“Our group meets once a month for 3 hours – which might sound long, but it goes by so fast! There are usually about 15 people that attend each month, although the group is much larger. Usually by the time we get all the way around the group, sharing our progress in the adoption process, about half the time has passed. There is usually a speaker for the second half…a social worker, an adoption attorney or agency, a birth mother, someone to discuss profiles, etc.”

“We have belonged to a support group for 11+ years. We meet once a month for a meeting and we have social gatherings throughout the year-Halloween Hayride, holiday party, summer picnic, baseball game fundraiser, etc.”

“We meet once every couple of months during the week for a potluck, and then meet a few times a year on a Saturday for something fun or to eat out.”

“In our area 2 adoptive moms started a monthly support group open to any moms – we meet once a month at Panera. We use word of mouth to get others to join as well as go to adoption seminars and catholic conferences. If you build it they will come-:) we sometimes have guest speakers or talk about books or articles or just catch up with everyone. It is always a great meeting.”

“Hello! I started a group in my church (we had about 10 adoptive families in a church of 300), but I realized there were people in the community who wanted to join too. Not everyone wants to meet in a church setting, so we meet at a local cafe. Over four years, our group has grown from 10 to 101!!! Here’s a few suggestions:

1. Go to and make some cheap but nice business cards to give to adoptive families to hand out when they meet/spot other adoptive families. That’s definitely helped our group grow!

2. Decide who can be in your group (for us, it’s women only who have adopted, or wanting or waiting to adopt). Moms have to be local to where we live.

3. Choose how often you meet. We meet once a month on Sunday evening (which works well because there aren’t many activities on Sunday nights) at a local eatery or a member’s house.

4. Our group is very casual. We rarely have speakers. We just get together to support, educate, encourage, and celebrate with one another. Here’s a few speakers we’ve had: experienced adoptive parents (in their 70s!), an attachment therapist and a counselor (talking about letting go of mommy guilt). I love our group!!!

5.We have a FB page (closed/private) where moms can post questions, inspiration, and thoughts. Good luck, and I say GO FOR IT!”

“You can use as a platform to communicate, reach out to others in your area and set up meeting times etc. You can tweak the group’s security to make it monitored membership (to weed out SPAM). Alternatively you can set up a private Facebook page for your group. This would be a great way to communicate and create events.”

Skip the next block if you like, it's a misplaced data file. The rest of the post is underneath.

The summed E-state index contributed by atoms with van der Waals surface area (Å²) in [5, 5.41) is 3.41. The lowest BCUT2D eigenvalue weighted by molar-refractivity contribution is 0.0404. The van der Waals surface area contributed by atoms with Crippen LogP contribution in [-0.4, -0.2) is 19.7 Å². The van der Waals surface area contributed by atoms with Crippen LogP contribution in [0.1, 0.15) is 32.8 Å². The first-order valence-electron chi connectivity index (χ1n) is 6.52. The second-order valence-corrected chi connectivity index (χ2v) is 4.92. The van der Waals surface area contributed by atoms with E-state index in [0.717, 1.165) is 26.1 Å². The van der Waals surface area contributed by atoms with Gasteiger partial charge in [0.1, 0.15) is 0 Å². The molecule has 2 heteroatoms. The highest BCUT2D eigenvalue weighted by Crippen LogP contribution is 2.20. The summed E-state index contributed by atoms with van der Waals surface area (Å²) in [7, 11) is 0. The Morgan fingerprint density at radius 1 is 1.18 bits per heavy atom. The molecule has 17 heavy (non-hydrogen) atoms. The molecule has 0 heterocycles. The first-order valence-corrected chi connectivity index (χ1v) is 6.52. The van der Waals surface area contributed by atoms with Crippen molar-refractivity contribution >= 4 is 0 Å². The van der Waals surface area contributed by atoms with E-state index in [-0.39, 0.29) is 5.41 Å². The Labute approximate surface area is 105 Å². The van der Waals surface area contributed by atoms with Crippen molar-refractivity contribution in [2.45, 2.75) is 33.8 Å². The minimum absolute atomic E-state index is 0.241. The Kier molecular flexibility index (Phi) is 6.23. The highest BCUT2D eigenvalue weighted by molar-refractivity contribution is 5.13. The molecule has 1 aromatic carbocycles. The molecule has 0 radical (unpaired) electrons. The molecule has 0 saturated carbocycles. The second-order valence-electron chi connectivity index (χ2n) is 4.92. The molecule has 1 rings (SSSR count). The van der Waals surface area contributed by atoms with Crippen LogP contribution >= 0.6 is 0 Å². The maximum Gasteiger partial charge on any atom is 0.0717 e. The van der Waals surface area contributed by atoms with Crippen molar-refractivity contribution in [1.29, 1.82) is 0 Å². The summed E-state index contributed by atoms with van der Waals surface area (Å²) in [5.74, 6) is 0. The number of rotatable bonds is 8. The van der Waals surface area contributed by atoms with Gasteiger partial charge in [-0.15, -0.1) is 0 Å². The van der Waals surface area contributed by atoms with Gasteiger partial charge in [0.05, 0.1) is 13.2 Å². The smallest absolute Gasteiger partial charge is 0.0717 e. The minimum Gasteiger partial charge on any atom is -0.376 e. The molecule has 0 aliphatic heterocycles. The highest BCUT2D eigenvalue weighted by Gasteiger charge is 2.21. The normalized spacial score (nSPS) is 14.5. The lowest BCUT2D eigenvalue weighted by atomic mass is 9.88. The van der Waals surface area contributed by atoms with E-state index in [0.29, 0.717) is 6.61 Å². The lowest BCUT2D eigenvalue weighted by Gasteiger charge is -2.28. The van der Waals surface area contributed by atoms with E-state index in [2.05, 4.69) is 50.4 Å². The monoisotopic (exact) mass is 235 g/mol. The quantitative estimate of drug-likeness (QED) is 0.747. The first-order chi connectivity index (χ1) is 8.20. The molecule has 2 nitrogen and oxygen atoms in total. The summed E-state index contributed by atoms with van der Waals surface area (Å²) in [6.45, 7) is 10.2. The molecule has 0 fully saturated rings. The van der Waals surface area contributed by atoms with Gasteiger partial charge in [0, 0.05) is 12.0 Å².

“I have used both a group and a private facebook group as a forum for setting up meetings and events. I reached out to local adoption attorneys and organizations and used social media to create awareness. I also suggest talking to your local leaders too. I reached out through moms groups and funneled all requests through a gmail address to ensure it was only adoptive families or hopeful adoptive families. I made our focus pretty narrow and our group is rather small since I was primarily trying to serve the private infant adoption families that weren’t really served in the international or foster adoption groups.”

Ideas/topics for your group meetings

1. Supporting birthmothers (and birthfathers) before and after placement.
2. Managing an open or semi-open adoption.
3. Positive adoption language.
4. How to answer stupid and or offensive comments/questions on adoption.
5. How to educate your extended family & the broader community about adoption.
6. How to tell your child their (age appropriate) adoption story.
7. How to be a positive trans-racial family.
8. Putting your best foot forward with your adoption profile.
9. Managing your adoption journey – how to get through the wait and adopt faster.
10. How to be a support for other hopeful adoptive families.
11. Social networking and adoption.  

Other things to consider

–You can think about planning events throughout the year (picnics, Christmas party, etc.).

–Good organization, planning, and positive attitudes will make for a strong support group.

–If you include waiting adoptive families along with those who’ve already adopted, you can establish a great mix of support. The children from the adoptive families can even develop a bond over time.

The NACAC (North American Council on Adoptable Children) has published many resources to help group leaders and group members provide services to other adoptive parents and shape the group’s direction and services.

–Here’s an article from Adoptive Families magazine with some additional tips.

–There isn’t a leader who hasn’t been discouraged, made mistakes, or wondered what to do next. Keep going – ask for help from others. Keep a positive attitude.

–This simple truth will never change: families need support. So what better way for adoptive families to get support than from each other.

QUESTION FOR YOU:  Are you thinking of starting your own local adoption support group? Leave a comment and let’s get one started together!